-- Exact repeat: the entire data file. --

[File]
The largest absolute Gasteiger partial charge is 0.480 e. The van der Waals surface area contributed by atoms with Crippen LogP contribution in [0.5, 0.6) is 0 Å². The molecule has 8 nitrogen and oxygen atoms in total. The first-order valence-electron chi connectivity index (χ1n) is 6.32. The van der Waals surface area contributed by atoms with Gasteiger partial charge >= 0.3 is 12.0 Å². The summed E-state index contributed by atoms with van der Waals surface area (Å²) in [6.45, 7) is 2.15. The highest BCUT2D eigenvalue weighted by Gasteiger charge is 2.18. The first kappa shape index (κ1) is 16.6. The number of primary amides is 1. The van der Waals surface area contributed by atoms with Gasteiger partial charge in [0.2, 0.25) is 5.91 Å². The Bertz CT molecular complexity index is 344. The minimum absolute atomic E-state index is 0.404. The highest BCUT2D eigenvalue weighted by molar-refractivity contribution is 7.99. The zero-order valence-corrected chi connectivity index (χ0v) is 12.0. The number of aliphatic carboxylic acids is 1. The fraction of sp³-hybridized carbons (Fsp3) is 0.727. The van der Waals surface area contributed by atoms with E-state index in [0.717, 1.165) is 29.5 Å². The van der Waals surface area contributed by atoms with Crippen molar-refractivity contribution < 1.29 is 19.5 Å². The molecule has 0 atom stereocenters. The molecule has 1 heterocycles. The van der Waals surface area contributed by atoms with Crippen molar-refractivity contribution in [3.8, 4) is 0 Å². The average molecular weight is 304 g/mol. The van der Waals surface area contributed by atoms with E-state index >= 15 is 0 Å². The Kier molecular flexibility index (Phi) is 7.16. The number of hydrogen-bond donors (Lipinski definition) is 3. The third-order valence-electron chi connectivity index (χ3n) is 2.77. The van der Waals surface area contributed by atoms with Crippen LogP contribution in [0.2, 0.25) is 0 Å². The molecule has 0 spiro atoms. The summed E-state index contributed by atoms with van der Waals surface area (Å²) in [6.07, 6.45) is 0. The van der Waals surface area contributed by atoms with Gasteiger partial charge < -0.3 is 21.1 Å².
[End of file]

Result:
The largest absolute Gasteiger partial charge is 0.480 e. The van der Waals surface area contributed by atoms with Crippen LogP contribution in [0.5, 0.6) is 0 Å². The molecule has 8 nitrogen and oxygen atoms in total. The first-order valence-electron chi connectivity index (χ1n) is 6.32. The van der Waals surface area contributed by atoms with Gasteiger partial charge >= 0.3 is 12.0 Å². The summed E-state index contributed by atoms with van der Waals surface area (Å²) in [6.45, 7) is 2.15. The highest BCUT2D eigenvalue weighted by Gasteiger charge is 2.18. The first kappa shape index (κ1) is 16.6. The number of primary amides is 1. The van der Waals surface area contributed by atoms with Gasteiger partial charge in [0.2, 0.25) is 5.91 Å². The Bertz CT molecular complexity index is 344. The minimum absolute atomic E-state index is 0.404. The highest BCUT2D eigenvalue weighted by molar-refractivity contribution is 7.99. The zero-order valence-corrected chi connectivity index (χ0v) is 12.0. The number of aliphatic carboxylic acids is 1. The fraction of sp³-hybridized carbons (Fsp3) is 0.727. The van der Waals surface area contributed by atoms with E-state index in [0.717, 1.165) is 29.5 Å². The van der Waals surface area contributed by atoms with Crippen molar-refractivity contribution < 1.29 is 19.5 Å². The molecule has 0 atom stereocenters. The molecule has 1 heterocycles. The van der Waals surface area contributed by atoms with Crippen molar-refractivity contribution in [3.8, 4) is 0 Å². The average molecular weight is 304 g/mol. The van der Waals surface area contributed by atoms with E-state index >= 15 is 0 Å². The Kier molecular flexibility index (Phi) is 7.16. The number of hydrogen-bond donors (Lipinski definition) is 3. The third-order valence-electron chi connectivity index (χ3n) is 2.77. The van der Waals surface area contributed by atoms with Crippen LogP contribution in [0.2, 0.25) is 0 Å². The molecule has 0 spiro atoms. The summed E-state index contributed by atoms with van der Waals surface area (Å²) in [6.07, 6.45) is 0. The van der Waals surface area contributed by atoms with Gasteiger partial charge < -0.3 is 21.1 Å².